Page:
Electronic devices such as valves, transistors and diodes can also switch on and off very fast, causing similar issues. One-off pulses may be caused by solid-state switches and other devices used only occasionally. By contrast the many millions of transistors in a modern computer may switch repeatedly at frequencies above 1 GHz, causing interference which appears to be continuous.

Nuclear (NEMP) and high altitude nuclear (HEMP)

NEMP is the abrupt pulse of electromagnetic radiation resulting from a nuclear explosion. The resulting rapidly changing electric fields and magnetic fields may couple with electrical/electronic systems to produce damaging current and voltage surges.

In military terminology, a nuclear warhead detonated hundreds of kilometres above the Earth's surface is known as a high-altitude electromagnetic pulse (HEMP) device. Typically the HEMP device produces the EMP as its primary damage mechanism. The nuclear device does this by producing gamma rays, which in turn are converted into EMP in the mid-stratosphere over a wide area within line of sight to the detonation.

NEMP weapons are designed to maximise such effects, especially on electronic systems, and are capable of destroying susceptible electronic equipment over a wide area. The popular media often depict such EMP effects incorrectly, causing misunderstandings among the public and even professionals, and official efforts have been made in the USA to set the record straight.<ref>Report Meta-R-320: “The Early-Time (E1) High-Altitude Electromagnetic Pulse (HEMP) and Its Impact on the U.S. Power Grid” January 2010. Written by Metatech Corporation for Oak Ridge National Laboratory. Appendix: E1 HEMP Myths </ref> <ref>2009 Telly Award Winners, (Manitou Motion Picture Company, Ltd.) :// The U.S. Space Command video is not available to the general public.</ref>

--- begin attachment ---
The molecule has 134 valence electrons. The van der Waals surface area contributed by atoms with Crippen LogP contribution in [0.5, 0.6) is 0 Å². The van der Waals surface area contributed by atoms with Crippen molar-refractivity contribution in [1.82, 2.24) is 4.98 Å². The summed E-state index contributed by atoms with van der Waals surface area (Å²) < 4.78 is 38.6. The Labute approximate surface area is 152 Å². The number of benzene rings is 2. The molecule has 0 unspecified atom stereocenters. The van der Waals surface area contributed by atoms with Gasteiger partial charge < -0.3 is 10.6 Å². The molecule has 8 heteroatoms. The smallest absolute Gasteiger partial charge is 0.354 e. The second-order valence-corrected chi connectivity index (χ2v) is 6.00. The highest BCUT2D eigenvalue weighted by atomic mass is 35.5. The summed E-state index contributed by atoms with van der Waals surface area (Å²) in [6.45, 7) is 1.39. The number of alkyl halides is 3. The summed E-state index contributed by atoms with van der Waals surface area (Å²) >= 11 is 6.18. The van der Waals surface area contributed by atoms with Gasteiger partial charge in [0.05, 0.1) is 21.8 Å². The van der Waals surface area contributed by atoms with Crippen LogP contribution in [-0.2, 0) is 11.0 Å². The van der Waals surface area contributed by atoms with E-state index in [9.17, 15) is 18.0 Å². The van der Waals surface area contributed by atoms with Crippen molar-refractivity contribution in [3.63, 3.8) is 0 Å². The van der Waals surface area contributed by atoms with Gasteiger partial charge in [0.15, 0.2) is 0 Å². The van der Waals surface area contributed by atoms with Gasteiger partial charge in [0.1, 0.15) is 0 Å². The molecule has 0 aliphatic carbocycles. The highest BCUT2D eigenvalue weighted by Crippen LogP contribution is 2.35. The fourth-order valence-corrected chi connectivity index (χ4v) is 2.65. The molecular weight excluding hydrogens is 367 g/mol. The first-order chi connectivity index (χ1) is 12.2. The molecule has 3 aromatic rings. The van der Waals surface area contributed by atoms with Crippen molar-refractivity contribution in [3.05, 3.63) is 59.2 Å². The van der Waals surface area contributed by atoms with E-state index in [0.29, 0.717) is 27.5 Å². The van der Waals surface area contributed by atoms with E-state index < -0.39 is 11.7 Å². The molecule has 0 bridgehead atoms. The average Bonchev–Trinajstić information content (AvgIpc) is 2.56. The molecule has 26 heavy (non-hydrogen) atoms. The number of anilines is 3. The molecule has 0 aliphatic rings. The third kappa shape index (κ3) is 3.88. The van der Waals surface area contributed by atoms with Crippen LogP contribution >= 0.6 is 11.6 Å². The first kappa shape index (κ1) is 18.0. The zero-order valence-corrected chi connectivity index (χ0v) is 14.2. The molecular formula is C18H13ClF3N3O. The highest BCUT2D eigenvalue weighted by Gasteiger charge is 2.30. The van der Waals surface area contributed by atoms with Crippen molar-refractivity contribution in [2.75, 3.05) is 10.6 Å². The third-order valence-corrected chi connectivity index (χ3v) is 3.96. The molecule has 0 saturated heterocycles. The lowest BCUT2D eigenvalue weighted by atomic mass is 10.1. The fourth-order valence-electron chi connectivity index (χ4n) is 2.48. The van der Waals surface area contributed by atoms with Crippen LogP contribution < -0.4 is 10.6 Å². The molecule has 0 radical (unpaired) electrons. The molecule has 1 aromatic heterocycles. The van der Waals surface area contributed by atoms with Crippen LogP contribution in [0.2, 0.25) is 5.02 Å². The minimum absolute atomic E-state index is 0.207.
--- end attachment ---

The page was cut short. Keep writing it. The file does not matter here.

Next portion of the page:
Non-nuclear electromagnetic pulse (NNEMP)

on EMP simulator HAGII-C for testing.]]

Non-nuclear electromagnetic pulse (NNEMP) is a weapon-generated electromagnetic pulse without use of nuclear technology. Devices that can achieve this objective include a large low-inductance capacitor bank discharged into a single-loop antenna, a microwave generator and an explosively pumped flux compression generator. To achieve the frequency characteristics of the pulse needed for optimal coupling into the target, wave-shaping circuits and/or microwave generators are added between the pulse source and the antenna. Vircators are vacuum tubes that are particularly suitable for microwave conversion of high-energy pulses.<ref name=kopp>